Humour: A Very Short Introduction (Very Short Introductions)

August 7, 2019 - Comment

Humour is a universal feature of human life. It has been discovered in every known human culture, and thinkers have discussed it for over two thousand years. In this Very Short Introduction Noel Carroll considers the nature and value of humour: from its leading theories and its relation to emotion and cognition, to ethical questions

Humour is a universal feature of human life. It has been discovered in every known human culture, and thinkers have discussed it for over two thousand years. In this Very Short Introduction Noel Carroll considers the nature and value of humour: from its leading theories and its relation to emotion and cognition, to ethical questions of its morality and its significance in shaping society.

About the Series:
Oxford’s Very Short Introductions series offers concise and original introductions to a wide range of subjects–from Islam to Sociology, Politics to Classics, Literary Theory to History, and Archaeology to the Bible. Not simply a textbook of definitions, each volume in this series provides trenchant and provocative–yet always balanced and complete–discussions of the central issues in a given discipline or field. Every Very Short Introduction gives a readable evolution of the subject in question, demonstrating how the subject has developed and how it has influenced society. Eventually, the series will encompass every major academic discipline, offering all students an accessible and abundant reference library. Whatever the area of study that one deems important or appealing, whatever the topic that fascinates the general reader, the Very Short Introductions series has a handy and affordable guide that will likely prove indispensable.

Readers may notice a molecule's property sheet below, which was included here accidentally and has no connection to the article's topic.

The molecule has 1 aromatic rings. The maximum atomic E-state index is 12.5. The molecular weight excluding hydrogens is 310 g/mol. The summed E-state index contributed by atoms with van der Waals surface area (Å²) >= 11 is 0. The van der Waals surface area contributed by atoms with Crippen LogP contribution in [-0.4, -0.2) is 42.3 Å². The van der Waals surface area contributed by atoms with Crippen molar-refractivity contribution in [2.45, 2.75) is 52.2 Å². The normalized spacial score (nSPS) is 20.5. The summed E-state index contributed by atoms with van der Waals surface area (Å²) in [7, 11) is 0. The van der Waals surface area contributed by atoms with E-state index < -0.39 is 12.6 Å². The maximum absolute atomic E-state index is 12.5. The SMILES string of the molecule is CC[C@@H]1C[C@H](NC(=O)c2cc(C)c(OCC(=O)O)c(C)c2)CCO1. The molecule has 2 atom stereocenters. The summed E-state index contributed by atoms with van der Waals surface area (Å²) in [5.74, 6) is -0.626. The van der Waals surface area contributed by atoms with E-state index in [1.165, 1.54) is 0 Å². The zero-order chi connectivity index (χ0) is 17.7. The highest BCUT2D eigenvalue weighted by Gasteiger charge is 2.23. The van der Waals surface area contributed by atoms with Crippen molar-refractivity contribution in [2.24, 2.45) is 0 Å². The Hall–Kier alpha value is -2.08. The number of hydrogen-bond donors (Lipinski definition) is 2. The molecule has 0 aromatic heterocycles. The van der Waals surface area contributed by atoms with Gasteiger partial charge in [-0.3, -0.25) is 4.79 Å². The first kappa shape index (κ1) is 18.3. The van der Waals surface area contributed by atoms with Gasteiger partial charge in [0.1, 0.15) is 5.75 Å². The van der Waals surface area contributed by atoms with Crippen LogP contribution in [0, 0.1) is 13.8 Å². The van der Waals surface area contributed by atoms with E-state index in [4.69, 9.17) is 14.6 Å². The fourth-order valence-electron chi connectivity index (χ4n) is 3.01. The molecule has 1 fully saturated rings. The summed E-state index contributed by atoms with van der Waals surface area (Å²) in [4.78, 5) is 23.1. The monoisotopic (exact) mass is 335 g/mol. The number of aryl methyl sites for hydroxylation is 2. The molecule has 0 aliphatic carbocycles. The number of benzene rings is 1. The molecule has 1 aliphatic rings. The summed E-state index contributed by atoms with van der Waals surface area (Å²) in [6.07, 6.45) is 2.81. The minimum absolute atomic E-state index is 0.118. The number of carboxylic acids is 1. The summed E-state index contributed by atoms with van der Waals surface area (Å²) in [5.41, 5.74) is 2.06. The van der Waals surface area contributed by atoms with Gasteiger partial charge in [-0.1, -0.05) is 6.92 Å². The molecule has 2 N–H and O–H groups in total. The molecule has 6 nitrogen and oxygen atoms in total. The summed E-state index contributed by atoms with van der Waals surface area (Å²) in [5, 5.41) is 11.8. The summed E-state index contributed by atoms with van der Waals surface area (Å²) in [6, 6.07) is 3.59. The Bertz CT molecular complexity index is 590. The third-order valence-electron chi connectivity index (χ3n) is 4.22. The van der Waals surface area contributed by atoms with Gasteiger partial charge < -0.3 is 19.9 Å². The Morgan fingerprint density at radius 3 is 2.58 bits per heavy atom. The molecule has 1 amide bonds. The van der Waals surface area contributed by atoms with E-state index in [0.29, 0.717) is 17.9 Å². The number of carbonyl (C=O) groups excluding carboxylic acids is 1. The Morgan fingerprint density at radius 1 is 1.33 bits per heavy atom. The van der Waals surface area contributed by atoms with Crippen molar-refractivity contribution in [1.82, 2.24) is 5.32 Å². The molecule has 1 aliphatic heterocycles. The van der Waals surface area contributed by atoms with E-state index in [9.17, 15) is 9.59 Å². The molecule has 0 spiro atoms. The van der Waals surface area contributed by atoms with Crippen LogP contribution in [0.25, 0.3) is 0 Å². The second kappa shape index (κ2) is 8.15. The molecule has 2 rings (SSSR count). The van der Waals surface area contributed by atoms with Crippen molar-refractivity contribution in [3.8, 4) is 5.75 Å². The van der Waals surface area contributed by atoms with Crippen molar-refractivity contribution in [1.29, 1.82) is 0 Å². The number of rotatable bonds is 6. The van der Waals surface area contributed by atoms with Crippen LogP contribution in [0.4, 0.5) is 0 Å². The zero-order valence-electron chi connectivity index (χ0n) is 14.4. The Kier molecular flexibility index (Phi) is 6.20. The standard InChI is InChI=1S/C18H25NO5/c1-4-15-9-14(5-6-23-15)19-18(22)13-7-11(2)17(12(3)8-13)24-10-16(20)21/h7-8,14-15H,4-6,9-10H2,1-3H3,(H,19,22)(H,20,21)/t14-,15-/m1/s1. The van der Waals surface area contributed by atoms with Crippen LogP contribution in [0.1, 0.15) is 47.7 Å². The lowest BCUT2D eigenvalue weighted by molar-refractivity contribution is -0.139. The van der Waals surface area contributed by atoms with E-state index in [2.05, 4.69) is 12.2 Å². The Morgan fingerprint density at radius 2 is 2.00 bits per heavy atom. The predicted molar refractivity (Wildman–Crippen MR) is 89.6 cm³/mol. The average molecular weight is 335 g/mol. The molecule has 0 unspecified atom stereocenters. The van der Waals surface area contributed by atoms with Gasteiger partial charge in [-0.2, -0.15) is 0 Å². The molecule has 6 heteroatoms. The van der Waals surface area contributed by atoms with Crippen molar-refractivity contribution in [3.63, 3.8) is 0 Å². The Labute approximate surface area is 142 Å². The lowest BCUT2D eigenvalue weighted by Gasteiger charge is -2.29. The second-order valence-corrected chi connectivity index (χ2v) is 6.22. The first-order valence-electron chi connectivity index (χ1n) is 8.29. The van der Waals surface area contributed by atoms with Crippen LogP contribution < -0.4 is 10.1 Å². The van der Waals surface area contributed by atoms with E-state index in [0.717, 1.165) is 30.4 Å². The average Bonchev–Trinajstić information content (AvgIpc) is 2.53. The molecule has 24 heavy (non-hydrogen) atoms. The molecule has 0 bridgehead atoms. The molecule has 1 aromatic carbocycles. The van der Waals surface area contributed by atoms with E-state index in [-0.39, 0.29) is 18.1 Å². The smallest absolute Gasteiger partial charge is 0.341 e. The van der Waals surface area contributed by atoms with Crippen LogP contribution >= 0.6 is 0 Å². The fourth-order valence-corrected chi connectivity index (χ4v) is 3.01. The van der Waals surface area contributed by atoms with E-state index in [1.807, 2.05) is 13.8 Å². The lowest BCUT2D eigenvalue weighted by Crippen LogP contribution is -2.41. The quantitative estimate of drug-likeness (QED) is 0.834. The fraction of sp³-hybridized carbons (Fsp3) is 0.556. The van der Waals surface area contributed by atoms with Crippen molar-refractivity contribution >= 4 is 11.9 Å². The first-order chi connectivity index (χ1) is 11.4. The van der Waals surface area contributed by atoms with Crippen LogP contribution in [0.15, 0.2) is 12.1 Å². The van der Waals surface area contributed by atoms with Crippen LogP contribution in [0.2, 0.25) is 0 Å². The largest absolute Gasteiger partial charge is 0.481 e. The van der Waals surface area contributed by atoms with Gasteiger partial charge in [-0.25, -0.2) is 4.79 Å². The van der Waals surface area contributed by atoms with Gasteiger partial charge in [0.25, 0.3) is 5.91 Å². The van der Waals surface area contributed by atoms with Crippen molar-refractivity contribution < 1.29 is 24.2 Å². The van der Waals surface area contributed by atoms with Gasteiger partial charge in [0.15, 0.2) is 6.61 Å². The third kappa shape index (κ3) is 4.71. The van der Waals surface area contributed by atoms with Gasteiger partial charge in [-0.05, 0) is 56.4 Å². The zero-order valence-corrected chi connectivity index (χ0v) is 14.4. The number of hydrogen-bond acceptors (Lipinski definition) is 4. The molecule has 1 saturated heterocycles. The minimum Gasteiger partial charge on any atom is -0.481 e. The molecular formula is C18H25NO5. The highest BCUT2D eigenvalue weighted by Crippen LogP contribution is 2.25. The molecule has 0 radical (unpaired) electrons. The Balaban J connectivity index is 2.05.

Product Features

  • Oxford University Press, USA

Comments

Anonymous says:

Not clear, not informative, not funny! This is an awful book.Altho short, it is long-winded, especially in the latter portion of the book.A book about humor should be laden with good examples of many kinds of jokes.But the few offered in this book are mostly lame or pointless.The author does very little to define his terms — or to illustrate what he means.The main problem may be that the author is a philosopher.Since the rise of science, a few centuries ago, philosophers have had a hard…

Anonymous says:

Solid overview of the arguments Very clear start to a few of major moral stances one can take towards humour as well as a few minor aesthetic comments regarding the “art” ( but not directly called “art”) of humour. I would start here before continuing any serious study of humour

Anonymous says:

Five Stars Excellent copy arrived on time.

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